Technology Roundup #16
“First we thought the PC was a calculator. Then we found out how to turn numbers into letters with ASCII — and we thought it was a typewriter. Then we discovered graphics, and we thought it was a television. With the World Wide Web, we’ve realized it’s a brochure.”
― Douglas Adams
GitHub, the largest host of source code in the world, has added a new feature that most of us will probably never use but could make the world wide web a safer place for everyone.
A Windows developer has successfully compiled both Windows XP and Windows Server 2003 from source code leaked online last week. Last week, a 43GB collection of Microsoft source code was released as a torrent on the 4chan forum.
As a thought experiment, Martin Hron, a researcher at security company Avast, reverse engineered one of the older coffee makers to see what kinds of hacks he could do with it. After just a week of effort, the unqualified answer was: quite a lot.
Four nanosatellites developed under the European Space Agency (ESA) Pioneer program have been launched into space today. Built in Glasgow by Spire Global UK, these satellites are about the size of a shoebox and are among the smartest satellites ever built in the United Kingdom.
Native app stores, namely Apple’s App Store and Google’s Play Store, have been facing criticism for their dominance and power within the app distribution ecosystem.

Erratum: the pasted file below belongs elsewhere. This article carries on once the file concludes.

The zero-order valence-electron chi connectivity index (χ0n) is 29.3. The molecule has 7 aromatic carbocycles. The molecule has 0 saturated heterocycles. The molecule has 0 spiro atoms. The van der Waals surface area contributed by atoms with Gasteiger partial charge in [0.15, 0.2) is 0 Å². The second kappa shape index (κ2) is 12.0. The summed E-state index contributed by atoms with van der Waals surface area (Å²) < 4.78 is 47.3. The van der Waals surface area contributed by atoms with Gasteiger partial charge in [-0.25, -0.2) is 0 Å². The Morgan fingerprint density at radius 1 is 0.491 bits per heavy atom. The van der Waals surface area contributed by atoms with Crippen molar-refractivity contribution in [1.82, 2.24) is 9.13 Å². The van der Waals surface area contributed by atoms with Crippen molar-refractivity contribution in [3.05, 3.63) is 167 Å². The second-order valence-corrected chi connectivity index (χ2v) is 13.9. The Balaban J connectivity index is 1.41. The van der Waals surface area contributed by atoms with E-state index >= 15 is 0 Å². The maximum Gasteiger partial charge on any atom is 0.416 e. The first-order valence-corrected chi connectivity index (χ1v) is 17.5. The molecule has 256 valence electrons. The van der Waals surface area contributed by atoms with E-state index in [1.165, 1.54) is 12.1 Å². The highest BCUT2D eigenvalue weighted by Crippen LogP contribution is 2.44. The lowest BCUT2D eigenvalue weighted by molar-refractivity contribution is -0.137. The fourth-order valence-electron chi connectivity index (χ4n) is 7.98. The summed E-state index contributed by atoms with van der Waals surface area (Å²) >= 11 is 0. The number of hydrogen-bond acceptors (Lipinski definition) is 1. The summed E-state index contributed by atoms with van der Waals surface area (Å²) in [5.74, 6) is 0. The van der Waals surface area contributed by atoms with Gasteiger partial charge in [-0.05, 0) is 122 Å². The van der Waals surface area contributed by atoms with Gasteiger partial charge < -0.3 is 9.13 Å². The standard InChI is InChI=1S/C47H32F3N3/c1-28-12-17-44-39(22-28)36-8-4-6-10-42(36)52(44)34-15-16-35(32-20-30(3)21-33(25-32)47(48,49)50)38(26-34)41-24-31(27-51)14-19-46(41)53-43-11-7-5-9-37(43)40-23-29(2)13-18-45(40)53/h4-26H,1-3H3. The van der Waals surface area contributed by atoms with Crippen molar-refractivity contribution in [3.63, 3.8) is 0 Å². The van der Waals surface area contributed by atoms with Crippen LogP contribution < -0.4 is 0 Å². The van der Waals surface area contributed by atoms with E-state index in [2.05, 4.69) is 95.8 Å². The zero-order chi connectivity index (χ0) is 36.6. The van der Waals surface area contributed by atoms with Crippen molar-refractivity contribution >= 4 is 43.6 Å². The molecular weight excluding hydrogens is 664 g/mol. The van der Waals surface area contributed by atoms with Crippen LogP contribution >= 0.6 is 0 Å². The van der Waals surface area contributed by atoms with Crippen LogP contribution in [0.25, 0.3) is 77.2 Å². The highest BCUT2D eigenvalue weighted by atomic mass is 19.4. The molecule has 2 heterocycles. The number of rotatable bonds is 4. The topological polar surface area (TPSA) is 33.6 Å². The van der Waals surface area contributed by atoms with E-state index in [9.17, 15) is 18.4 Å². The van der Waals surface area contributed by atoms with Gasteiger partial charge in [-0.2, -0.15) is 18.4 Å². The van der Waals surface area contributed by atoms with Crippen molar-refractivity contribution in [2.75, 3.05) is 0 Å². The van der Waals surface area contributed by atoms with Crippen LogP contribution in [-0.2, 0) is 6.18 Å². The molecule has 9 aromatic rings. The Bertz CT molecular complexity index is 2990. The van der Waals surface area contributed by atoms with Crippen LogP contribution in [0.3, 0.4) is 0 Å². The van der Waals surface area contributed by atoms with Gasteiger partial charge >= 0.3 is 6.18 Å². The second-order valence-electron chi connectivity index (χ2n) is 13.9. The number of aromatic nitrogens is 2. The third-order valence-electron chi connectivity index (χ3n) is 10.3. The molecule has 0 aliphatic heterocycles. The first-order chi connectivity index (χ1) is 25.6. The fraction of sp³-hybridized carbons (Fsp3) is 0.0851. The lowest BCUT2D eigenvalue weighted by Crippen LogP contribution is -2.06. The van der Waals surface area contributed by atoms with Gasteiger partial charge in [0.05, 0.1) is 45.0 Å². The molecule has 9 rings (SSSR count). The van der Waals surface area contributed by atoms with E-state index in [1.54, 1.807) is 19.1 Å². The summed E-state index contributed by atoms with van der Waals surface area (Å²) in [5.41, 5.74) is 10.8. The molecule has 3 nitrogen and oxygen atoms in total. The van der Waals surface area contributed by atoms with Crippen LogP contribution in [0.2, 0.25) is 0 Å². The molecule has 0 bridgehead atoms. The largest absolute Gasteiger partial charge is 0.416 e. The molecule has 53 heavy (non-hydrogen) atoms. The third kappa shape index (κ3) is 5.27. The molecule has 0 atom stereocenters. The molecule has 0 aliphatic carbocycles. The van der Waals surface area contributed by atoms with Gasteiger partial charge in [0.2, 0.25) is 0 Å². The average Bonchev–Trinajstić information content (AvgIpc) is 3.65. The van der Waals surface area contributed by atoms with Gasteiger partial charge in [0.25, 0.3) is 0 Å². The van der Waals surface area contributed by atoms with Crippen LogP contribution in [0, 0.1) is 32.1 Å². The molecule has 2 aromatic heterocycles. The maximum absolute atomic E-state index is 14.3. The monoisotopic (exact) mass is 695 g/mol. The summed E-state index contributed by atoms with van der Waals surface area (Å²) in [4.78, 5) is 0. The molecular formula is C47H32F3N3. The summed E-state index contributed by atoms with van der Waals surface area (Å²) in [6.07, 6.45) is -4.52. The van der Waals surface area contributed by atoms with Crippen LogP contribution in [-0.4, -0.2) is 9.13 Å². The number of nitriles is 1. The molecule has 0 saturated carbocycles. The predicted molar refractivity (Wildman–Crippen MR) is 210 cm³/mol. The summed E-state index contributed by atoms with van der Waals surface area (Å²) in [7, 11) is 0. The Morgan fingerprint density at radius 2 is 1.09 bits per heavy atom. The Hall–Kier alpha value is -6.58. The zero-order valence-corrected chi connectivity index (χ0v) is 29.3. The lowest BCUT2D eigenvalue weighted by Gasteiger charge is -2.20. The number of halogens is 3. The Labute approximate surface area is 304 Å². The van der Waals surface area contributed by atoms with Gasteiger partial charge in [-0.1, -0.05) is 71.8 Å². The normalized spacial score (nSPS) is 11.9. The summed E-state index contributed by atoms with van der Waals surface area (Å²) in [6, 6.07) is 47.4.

If you’re an executive seeking peak performance from the moment you wake up, or a parent hoping to create a better nightly routine for your family, you’ve probably heard about sleep tracking wearables — devices that promise to improve your health and productivity by monitoring your sleep.
Do you remember in 1989 when two chemists announced they’d created a setup that created nuclear fusion at room temperature? Everyone was excited, but it eventually turned out to be very suspect.
If you want to harvest those apples, you better get on it soon: Zynga is shutting down its original FarmVille web game on Facebook at the end of the year, the company announced.
Recent ChromeOS updates cause a Google Play Store service to utilize 100% of the CPU, making devices hot and experience performance issues. Since users began updating to ChromeOS 85.0.4183.
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